Fitness Nutrition Forums

Polyunsaturated Fats: Myths vs. Facts


MYTH: All fats do the same things

FALSE: Foods with high levels of polyunsaturated fats (PUFAs) are linked to many health benefits. Some polyunsaturated fats include omega-3 fatty acids which are associated with supporting eye health, helping with rheumatoid arthritis, maintaining skin integrity, as well as reducing risk of heart attacks and stroke.

Omega-6 fatty acids are also PUFAs and are associated with reducing risk of cardiovascular disease by helping lower LDL cholesterol, but these are also associated with lowering HDL levels, which may have negative effects.

Other fats like saturated fats and trans fats, found primarily in animal-based foods and hydrogenated foods, have had some evidence that they increase total cholesterol and increase LDL cholesterol. Additionally, foods high in man-made trans fats may also lower your HDL levels.

MYTH: All fats raise cholesterol levels

FALSE: Your dietary fat in the form of polyunsaturated fats affects your blood lipids by lowering your total cholesterol! PUFAs also lower your LDL "bad" cholesterol and lower your HDL "good" cholesterol. Cholesterol does not provide calories. Unlike regular fats, carbs and proteins, your body cannot break it down to provide energy. Furthermore, plant-based sources of fat do not contain any cholesterol.

MYTH: Fats make you fat and you should cut all from your diet

FALSE: Fats are calorically dense foods but are essential to good health! All fats provide 9 calories per gram. Oils are 100% fat and about 120 calories per tablespoon. Though calorically dense, fats are not the preferred energy source of your body, as carbohydrates are the easiest to break down and quickest to release energy. If you consume excess calories, your body stores it in adipose tissue, but it doesn't matter if the excess calories come from proteins, fats or carbohydrates.

Fats are also associated with increasing your satiety after meals. Fats take longer to digest than proteins and carbohydrates. So it is important to add healthy fat choices to your meals or you may find yourself hungry again within an hour or two!

Foods like avocado, walnuts and seafood have naturally occurring polyunsaturated fats that can help slow digestion and increase satiety, while the omega-3s may help prevent arteries hardening, decrease triglyceride levels, and support immunity!

It is recommended that you consume fats at 20 - 35% of your daily calorie intake, while keeping saturated fats and trans fats to a minimum. If you decide to have a very low-fat diet, you may be at risk of not getting enough essential fatty acids and vitamin E. Triglycerides and HDL cholesterol have also been shown to negatively change when dietary fat intake gets too low.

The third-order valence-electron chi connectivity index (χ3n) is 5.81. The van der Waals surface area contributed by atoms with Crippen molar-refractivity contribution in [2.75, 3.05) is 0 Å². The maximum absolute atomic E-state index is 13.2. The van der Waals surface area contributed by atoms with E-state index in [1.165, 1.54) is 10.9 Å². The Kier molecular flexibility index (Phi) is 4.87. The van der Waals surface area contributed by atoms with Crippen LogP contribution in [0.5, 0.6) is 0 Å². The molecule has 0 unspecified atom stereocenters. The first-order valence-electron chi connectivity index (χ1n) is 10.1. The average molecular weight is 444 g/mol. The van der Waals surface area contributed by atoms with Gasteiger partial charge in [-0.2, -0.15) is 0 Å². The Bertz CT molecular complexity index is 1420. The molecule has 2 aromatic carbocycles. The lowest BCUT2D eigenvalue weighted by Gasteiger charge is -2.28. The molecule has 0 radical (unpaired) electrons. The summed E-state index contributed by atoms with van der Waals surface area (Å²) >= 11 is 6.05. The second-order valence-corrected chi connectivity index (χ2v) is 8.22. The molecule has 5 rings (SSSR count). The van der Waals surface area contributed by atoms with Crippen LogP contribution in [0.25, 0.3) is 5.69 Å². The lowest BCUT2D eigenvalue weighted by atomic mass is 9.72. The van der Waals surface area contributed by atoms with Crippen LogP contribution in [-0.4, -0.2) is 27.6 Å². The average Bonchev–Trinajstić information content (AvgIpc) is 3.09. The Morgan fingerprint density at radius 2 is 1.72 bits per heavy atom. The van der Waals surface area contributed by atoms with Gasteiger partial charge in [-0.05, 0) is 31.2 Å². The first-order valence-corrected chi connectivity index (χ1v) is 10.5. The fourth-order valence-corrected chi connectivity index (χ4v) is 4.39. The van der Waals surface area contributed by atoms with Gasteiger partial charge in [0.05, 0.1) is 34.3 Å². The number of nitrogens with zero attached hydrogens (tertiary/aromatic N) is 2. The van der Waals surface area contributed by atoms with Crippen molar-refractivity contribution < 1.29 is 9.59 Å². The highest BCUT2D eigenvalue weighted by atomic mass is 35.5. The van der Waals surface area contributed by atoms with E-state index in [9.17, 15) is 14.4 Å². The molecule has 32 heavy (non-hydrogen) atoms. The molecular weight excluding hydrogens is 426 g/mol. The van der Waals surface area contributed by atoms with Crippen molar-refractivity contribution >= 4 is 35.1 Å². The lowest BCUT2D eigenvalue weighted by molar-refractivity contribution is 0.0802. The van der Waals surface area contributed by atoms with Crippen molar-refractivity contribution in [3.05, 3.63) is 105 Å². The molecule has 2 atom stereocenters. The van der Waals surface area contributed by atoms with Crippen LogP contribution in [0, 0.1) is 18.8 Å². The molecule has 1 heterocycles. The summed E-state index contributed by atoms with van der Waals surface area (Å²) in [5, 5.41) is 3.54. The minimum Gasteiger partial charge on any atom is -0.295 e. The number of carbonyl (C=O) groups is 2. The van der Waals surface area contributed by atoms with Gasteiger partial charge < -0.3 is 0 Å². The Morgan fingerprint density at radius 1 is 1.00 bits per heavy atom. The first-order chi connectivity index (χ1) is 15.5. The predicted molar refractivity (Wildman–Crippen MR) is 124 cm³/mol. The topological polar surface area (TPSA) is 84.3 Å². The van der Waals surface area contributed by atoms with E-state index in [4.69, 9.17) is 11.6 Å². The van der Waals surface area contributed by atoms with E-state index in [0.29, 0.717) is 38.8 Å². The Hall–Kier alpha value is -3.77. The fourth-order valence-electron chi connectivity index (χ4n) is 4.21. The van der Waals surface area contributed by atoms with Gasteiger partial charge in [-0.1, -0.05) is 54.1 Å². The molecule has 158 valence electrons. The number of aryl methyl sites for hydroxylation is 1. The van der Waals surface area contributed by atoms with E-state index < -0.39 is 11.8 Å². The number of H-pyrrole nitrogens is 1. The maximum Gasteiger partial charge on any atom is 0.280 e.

MYTH: Oils are all the same and provide the same benefits

FALSE: All foods with fat contain saturated fat, polyunsaturated fat and monounsaturated fat, but in varying amounts. Some oils have higher amounts of monounsaturated fats and polyunsaturated fats than others. Different fat sources also contain varying amounts of vitamins (especially A and E), omega-3 fatty acids, omega-6 fatty acids, plant stanols and plant sterols, phytonutrients and some minerals!

Fats that are saturated are usually solid at room temperature -- butter, palm oil, fats in cheese in meat, and shortening. Fats that contain mostly PUFAs are liquid at room temperature.

Fat sources that contain the highest levels of PUFAs are vegetable oils, like soybean, sunflower, safflower, flaxseed and corn. Foods that are high in PUFAs include seafood, especially high fat choices like albacore tuna, lake trout, salmon, mackerel, herring and walnuts.

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Emily DeLacey MS, RD is a Registered Dietitian and currently working in Jamaica as a HIV/ AIDS Prevention Specialist. She attended Central Washington University for her Bachelor's Degree in Science and Dietetics and continued on after her internship to Kent State University for her Master's Degree in Science and Nutrition, with a focus on public health and advocacy. She served as a U.S. Peace Corps Volunteer in Malawi 2012-2014 working as a Community Health Advisor in a rural village, immersing in the joys of life without electricity or running water. She has been to 20+ countries and 47 of the 50 states in the US. Traveling, adventuring and experiencing new cultures has made her a passionate advocate for the equality of nutrition and wellness for all people.

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